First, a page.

The gastrointestinal epithelium possesses adaptation mechanisms to cope with huge variations in blood flow and subsequently oxygenation. Since sufficient energy supply is crucial under hypoxic conditions, glucose uptake especially must be regulated by these adaptation mechanisms. Therefore, we investigated glucose transport under hypoxic conditions. Jejunal epithelia of rabbits were incubated in Ussing chambers under short- circuit current conditions. Hypoxia was simulated by gassing with 1% O2 instead of 100% O2. The activity of SGLT1 (sodium-coupled glucose transporter 1) was assessed by measuring the increase of short circuit current (Isc) after the addition of 2 mM glucose to the mucosal buffer solution. We observed decreased activity of SGLT1 after hypoxia compared to control conditions. To investigate underlying mechanisms, epithelia were exposed to agonists and antagonists of AMP-activated protein kinase (AMPK), before assessing SGLT1-mediated transport and the pAMPK/AMPK protein ratio. Preincubation with the antagonist restored SGLT1 activity under hypoxic conditions to the level of control conditions, indicating an involvement of AMPK in the (down-)regulation of SGLT1 activity under hypoxia which was confirmed in western blot analysis of pAMPK/AMPK. Transepithelial flux studies using radioactively labelled glucose, ortho-methyl-glucose, fructose and mannitol revealed no changes after hypoxic incubation. Therefore, we could exclude a decreased transepithelial glucose transport rate and increased paracellular conductance under hypoxia. In conclusion, our study hints at a decreased activity of SGLT1 under hypoxic conditions in an AMPK-dependent manner. However, transepithelial transport of glucose is maintained. Therefore, we suggest other transport mechanisms, especially glucose transporter 1 and/or 2 to substitute SGLT1 under hypoxia.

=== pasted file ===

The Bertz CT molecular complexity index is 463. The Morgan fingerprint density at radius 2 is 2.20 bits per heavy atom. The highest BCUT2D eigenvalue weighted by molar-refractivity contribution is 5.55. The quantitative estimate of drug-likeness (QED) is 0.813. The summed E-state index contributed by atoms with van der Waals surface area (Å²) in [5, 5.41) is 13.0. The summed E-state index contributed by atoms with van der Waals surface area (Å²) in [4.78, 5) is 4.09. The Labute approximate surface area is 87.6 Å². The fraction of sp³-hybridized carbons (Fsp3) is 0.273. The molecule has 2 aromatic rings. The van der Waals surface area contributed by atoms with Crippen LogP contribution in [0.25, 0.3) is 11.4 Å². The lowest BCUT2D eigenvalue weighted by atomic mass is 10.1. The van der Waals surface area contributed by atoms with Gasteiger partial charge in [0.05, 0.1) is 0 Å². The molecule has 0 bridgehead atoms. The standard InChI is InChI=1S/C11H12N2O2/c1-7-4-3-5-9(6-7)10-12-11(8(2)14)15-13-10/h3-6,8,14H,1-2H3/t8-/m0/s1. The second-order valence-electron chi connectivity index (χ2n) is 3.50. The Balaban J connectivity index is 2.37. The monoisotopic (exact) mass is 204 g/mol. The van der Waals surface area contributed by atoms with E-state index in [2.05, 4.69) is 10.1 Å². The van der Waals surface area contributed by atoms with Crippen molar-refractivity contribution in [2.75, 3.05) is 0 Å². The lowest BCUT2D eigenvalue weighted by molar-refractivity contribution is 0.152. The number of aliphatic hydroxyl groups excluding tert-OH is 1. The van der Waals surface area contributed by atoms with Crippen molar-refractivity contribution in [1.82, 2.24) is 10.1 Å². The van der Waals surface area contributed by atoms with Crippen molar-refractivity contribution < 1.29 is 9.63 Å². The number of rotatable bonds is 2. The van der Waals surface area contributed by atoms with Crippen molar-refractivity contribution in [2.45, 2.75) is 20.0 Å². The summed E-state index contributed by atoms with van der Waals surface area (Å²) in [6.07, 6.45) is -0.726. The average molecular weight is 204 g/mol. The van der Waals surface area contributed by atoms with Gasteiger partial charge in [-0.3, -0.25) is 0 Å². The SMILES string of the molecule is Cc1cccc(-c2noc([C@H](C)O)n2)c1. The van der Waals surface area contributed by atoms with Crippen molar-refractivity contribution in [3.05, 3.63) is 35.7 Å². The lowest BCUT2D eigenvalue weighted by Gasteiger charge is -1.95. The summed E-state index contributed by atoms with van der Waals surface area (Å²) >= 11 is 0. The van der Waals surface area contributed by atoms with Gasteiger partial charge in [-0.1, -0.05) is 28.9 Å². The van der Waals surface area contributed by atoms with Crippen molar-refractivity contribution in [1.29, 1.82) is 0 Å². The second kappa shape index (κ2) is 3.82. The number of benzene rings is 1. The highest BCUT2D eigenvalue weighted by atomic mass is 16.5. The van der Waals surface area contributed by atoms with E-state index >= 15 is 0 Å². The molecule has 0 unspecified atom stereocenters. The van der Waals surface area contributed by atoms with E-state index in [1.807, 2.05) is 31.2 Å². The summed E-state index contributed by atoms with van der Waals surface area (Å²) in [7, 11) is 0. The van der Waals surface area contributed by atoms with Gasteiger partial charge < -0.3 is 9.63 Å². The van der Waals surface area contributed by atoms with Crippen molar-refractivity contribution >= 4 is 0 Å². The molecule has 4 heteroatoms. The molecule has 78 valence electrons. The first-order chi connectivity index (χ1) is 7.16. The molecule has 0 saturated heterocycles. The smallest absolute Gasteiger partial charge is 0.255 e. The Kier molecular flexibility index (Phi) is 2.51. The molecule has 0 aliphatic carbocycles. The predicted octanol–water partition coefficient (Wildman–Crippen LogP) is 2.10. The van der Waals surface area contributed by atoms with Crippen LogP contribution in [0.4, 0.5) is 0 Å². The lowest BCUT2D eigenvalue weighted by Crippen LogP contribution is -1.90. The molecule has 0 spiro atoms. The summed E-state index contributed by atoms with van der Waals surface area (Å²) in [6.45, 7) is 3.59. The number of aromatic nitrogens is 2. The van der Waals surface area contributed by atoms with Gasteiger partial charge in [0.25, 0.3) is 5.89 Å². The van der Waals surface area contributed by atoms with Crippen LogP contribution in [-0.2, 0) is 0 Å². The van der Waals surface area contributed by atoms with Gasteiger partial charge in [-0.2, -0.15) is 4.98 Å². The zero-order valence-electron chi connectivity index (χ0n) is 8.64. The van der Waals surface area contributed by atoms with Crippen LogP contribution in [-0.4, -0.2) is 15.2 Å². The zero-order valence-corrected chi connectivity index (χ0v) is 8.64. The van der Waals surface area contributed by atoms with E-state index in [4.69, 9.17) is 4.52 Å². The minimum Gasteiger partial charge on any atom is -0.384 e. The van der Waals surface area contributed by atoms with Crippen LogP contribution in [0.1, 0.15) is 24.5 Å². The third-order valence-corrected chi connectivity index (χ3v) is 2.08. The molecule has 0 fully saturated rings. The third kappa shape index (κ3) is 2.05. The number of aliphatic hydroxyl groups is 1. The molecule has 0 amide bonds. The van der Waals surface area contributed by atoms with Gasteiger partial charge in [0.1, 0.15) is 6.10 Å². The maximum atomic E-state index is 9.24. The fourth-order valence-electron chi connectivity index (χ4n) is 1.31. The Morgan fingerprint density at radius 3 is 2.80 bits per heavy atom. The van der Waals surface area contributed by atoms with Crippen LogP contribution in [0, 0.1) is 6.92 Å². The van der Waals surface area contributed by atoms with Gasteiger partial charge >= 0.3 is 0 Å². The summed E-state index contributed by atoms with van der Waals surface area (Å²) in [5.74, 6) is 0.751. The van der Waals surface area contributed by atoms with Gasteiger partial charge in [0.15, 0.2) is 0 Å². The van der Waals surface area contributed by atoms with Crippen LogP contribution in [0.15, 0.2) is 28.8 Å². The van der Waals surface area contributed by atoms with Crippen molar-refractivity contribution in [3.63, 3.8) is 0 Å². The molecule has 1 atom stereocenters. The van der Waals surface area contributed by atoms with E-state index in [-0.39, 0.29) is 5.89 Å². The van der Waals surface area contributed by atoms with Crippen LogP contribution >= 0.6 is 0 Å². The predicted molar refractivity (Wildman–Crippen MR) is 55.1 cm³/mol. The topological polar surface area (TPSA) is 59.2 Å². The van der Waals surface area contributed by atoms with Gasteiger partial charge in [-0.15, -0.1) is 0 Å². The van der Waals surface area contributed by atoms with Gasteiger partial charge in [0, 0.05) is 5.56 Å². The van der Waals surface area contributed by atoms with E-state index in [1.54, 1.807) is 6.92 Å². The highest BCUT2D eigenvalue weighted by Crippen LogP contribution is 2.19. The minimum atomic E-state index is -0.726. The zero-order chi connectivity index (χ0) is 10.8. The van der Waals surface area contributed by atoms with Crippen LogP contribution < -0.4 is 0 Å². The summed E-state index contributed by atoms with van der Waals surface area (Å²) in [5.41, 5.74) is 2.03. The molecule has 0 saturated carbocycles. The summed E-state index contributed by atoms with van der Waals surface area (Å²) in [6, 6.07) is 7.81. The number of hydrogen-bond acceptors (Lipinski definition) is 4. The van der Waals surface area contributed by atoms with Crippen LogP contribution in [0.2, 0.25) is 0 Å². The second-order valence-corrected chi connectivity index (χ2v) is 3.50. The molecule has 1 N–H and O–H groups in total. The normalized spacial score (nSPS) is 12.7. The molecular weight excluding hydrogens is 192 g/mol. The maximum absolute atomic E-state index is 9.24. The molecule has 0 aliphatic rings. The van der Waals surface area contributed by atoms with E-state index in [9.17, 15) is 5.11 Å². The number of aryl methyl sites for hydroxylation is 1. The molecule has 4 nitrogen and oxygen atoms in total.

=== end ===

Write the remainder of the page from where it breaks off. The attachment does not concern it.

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INFLUENCE OF NUTRIENT INGESTION ON AMINO ACID TRANSPORTERS AND PROTEIN SYNTHESIS IN HUMAN SKELETAL MUSCLE AFTER SPRINT EXERCISE